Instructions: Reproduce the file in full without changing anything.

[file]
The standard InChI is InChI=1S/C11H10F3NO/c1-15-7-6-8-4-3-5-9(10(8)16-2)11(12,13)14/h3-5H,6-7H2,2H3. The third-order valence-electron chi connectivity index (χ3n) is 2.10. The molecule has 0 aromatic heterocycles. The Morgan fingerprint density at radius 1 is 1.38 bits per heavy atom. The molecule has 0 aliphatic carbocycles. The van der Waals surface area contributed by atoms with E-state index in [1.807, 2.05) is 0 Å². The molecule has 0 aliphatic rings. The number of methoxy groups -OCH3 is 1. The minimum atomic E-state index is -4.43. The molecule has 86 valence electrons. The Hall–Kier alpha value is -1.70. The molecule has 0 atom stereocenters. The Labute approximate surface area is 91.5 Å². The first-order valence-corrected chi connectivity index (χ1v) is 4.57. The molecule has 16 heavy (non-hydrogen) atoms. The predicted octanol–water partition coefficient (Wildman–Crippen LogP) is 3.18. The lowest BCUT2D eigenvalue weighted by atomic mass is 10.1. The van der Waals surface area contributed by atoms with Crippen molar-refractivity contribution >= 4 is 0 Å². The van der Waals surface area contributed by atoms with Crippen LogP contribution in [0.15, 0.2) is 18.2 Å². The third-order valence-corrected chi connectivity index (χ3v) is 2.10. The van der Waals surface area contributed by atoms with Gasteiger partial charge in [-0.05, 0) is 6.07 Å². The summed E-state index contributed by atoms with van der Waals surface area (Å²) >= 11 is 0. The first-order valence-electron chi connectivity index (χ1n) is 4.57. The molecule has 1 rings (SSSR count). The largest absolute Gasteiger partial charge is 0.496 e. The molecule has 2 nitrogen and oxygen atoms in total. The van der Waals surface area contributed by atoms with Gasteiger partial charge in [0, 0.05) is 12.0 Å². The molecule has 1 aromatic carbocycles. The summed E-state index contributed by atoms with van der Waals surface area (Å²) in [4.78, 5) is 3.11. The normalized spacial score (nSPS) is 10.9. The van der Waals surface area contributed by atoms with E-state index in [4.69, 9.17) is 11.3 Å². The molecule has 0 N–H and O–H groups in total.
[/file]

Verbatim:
The standard InChI is InChI=1S/C11H10F3NO/c1-15-7-6-8-4-3-5-9(10(8)16-2)11(12,13)14/h3-5H,6-7H2,2H3. The third-order valence-electron chi connectivity index (χ3n) is 2.10. The molecule has 0 aromatic heterocycles. The Morgan fingerprint density at radius 1 is 1.38 bits per heavy atom. The molecule has 0 aliphatic carbocycles. The van der Waals surface area contributed by atoms with E-state index in [1.807, 2.05) is 0 Å². The molecule has 0 aliphatic rings. The number of methoxy groups -OCH3 is 1. The minimum atomic E-state index is -4.43. The molecule has 86 valence electrons. The Hall–Kier alpha value is -1.70. The molecule has 0 atom stereocenters. The Labute approximate surface area is 91.5 Å². The first-order valence-corrected chi connectivity index (χ1v) is 4.57. The molecule has 16 heavy (non-hydrogen) atoms. The predicted octanol–water partition coefficient (Wildman–Crippen LogP) is 3.18. The lowest BCUT2D eigenvalue weighted by atomic mass is 10.1. The van der Waals surface area contributed by atoms with Crippen molar-refractivity contribution >= 4 is 0 Å². The van der Waals surface area contributed by atoms with Crippen LogP contribution in [0.15, 0.2) is 18.2 Å². The third-order valence-corrected chi connectivity index (χ3v) is 2.10. The van der Waals surface area contributed by atoms with Gasteiger partial charge in [-0.05, 0) is 6.07 Å². The summed E-state index contributed by atoms with van der Waals surface area (Å²) >= 11 is 0. The first-order valence-electron chi connectivity index (χ1n) is 4.57. The molecule has 1 rings (SSSR count). The largest absolute Gasteiger partial charge is 0.496 e. The molecule has 2 nitrogen and oxygen atoms in total. The van der Waals surface area contributed by atoms with Gasteiger partial charge in [0, 0.05) is 12.0 Å². The molecule has 1 aromatic carbocycles. The summed E-state index contributed by atoms with van der Waals surface area (Å²) in [4.78, 5) is 3.11. The normalized spacial score (nSPS) is 10.9. The van der Waals surface area contributed by atoms with E-state index in [4.69, 9.17) is 11.3 Å². The molecule has 0 N–H and O–H groups in total.